Legislative Session Nears End; Positive Steps Taken to Reform Albany

As I write to you, my first legislative session as your assemblyman will be coming to a close in a few days, and I am pleased to see the positive steps Albany is taking to reform the way the Legislature does business. From reducing the state’s bloated budget, passing ethics reform and facilitating shared services, Albany finally seems to be back on track to restoring its prominence as the “Empire State.”

After last year’s budget debacle that left New York state operating on budget extenders well into the 2010 summer, new and seasoned legislators came together this year to work out a sensible and on-time budget that closed the $10 billion deficit without raising taxes on already overburdened New York families and small businesses, and without falling back on credit and debt. We cut overall state spending by two percent, slowing spending growth by right-sizing government and consolidating several costly state agencies.

I was especially pleased that the agriculture budget was restored to $17.3 million – $3.5 million more than the governor’s original proposal; funding for the Tug Hill Commission was reinstated; and significant economic investments were made, including enhancement of the Excelsior Jobs Program and a revamped Recharge New York program, both of which will encourage private-sector growth.

Earlier this week, the Legislature passed an ethics reform package that will help us start addressing and managing the misdeeds of politicians and policy influencers. While the reform measure is not fully comprehensive, we do achieve some important things. Taxpayers will no longer have to pay for the pensions of convicted public officials, and we’ve broadened the scope on income and asset disclosure so we can know who may have an undue influence on elected officials.

Following years of public disappointment in our elected officials, it’s now time we move forward in a positive light on how we can address the myriad of ethical issues that have plagued state government. Ethics reform is something I believe in and have supported since day one, and as your assemblyman, I will continue to fight for that promise. This ethics reform legislation is just the beginning. We did the right thing, but we have to continue discussing the matter and find better ways to address ethics in state government.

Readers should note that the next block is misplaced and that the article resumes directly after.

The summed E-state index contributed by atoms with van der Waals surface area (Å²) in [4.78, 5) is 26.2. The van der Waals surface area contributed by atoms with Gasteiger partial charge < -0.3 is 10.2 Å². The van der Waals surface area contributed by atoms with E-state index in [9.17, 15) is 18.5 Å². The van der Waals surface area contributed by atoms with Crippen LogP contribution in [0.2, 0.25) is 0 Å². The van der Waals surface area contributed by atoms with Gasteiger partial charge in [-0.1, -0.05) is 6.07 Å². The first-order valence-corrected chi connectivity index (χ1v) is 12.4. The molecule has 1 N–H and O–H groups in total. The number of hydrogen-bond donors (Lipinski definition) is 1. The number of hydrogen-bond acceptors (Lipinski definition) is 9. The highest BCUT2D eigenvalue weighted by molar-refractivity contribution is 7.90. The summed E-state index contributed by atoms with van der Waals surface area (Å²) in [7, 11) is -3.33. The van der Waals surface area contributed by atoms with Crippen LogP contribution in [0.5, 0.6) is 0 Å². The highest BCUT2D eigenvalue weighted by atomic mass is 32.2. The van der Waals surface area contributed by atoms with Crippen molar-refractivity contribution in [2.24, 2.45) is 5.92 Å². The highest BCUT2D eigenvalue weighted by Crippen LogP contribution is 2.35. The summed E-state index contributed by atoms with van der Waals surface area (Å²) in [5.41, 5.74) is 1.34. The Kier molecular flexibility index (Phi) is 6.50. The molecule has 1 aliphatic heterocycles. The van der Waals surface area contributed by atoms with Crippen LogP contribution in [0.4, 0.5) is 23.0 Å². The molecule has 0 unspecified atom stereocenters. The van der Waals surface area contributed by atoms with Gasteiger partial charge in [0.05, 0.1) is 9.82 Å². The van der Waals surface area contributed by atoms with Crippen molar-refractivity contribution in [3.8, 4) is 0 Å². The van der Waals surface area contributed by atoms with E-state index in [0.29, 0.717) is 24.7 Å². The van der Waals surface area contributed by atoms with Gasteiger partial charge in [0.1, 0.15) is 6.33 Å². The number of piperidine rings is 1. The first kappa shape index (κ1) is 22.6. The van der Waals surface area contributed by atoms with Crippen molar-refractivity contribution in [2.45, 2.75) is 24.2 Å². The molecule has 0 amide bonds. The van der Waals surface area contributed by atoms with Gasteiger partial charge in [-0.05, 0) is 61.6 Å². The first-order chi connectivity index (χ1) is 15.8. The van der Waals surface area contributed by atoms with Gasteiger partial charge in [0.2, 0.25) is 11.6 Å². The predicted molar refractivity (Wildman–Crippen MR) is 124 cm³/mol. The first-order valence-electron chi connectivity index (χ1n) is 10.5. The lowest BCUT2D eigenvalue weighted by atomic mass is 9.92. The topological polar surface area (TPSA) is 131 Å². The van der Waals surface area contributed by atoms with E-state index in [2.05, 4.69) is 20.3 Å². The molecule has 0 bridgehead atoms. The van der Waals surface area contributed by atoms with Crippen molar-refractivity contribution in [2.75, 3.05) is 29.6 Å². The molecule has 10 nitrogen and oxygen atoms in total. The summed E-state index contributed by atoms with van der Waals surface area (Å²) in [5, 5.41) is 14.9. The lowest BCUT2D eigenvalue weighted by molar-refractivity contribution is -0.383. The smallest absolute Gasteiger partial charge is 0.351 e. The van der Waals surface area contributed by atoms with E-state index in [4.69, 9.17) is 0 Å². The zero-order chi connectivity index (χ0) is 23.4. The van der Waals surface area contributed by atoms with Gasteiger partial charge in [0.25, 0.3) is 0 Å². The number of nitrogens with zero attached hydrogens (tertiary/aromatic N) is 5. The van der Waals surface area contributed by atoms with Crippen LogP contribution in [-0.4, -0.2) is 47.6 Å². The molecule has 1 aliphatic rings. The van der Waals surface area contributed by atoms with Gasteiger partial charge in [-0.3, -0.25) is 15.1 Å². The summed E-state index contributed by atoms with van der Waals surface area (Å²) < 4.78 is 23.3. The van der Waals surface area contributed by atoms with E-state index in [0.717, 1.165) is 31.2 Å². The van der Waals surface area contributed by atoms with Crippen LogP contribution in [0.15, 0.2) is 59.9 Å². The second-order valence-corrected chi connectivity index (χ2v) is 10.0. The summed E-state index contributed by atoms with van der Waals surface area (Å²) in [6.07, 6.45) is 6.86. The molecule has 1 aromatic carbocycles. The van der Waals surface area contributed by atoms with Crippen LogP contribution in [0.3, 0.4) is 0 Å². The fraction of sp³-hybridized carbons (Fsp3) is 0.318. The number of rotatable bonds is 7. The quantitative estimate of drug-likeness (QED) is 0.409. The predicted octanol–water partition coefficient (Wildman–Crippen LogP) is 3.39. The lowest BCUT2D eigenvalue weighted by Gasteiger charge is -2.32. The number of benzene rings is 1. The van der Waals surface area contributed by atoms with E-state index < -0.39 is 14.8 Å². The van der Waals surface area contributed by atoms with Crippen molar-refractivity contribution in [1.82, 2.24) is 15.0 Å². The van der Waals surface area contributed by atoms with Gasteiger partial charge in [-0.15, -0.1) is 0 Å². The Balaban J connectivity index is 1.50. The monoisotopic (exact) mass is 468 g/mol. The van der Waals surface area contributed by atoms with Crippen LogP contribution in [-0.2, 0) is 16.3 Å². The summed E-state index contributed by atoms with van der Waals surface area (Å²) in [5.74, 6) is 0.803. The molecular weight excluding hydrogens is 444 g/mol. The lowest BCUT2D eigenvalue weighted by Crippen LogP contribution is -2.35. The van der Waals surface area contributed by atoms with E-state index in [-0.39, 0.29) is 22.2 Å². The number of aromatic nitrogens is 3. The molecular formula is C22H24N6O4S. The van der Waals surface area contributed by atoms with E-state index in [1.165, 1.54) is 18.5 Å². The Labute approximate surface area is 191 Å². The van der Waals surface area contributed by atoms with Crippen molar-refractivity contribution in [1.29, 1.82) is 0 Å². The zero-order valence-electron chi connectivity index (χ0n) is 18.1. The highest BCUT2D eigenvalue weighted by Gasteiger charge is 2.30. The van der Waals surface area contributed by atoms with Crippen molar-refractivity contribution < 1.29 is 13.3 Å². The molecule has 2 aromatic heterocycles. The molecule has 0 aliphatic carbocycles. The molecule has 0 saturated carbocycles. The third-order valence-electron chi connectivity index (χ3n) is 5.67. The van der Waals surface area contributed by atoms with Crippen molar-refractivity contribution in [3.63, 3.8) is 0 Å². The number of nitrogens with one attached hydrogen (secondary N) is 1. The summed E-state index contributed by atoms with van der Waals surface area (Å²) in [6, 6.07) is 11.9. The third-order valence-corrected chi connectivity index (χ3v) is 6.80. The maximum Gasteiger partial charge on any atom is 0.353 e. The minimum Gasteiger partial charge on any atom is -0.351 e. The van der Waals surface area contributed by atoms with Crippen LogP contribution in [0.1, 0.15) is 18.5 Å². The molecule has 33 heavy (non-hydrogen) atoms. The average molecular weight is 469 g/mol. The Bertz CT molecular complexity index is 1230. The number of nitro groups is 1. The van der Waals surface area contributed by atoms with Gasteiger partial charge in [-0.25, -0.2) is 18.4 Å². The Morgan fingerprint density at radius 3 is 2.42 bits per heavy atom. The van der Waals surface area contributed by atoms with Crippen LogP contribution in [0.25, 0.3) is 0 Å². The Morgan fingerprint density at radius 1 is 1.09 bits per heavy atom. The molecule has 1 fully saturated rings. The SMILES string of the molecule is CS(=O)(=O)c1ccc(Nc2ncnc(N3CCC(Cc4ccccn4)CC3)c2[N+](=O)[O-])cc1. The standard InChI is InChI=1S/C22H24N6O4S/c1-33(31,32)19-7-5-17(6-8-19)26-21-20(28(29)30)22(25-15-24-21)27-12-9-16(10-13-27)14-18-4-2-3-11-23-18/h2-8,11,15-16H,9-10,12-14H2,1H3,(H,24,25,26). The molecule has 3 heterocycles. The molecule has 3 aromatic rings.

Finally, one of the main priorities of the governor and the Legislature this year was to promote shared services by local municipalities. I was pleased that my first bill to pass the Assembly is legislation that will combine three town courts in Lewis County into one. The bill will authorize the towns of Harrisburg, Montague and Pinckney in Lewis County to elect a single town justice to preside over each town court. Once the legislation is signed into law, this will be the first multiple town court consolidation in the history of New York state. This town court consolidation initiative is just one example of how local government entities can consolidate, share resources and be more efficient. Hopefully, other municipalities will be encouraged by this merger and look to share services in other ways as well.

In conclusion, my first session as your assemblyman has been both challenging and rewarding. It has been eye-opening to see how Albany conducts business, and as such, I remain committed to working with my colleagues to reform our state government, promote economic development, and encourage all levels of government to work together to be more efficient and to save taxpayer money.

As always, I welcome your questions or concerns regarding state matters. Please do not hesitate to contact me at 315-493-3909, or by email at blankenbushk@assembly.state.ny.us.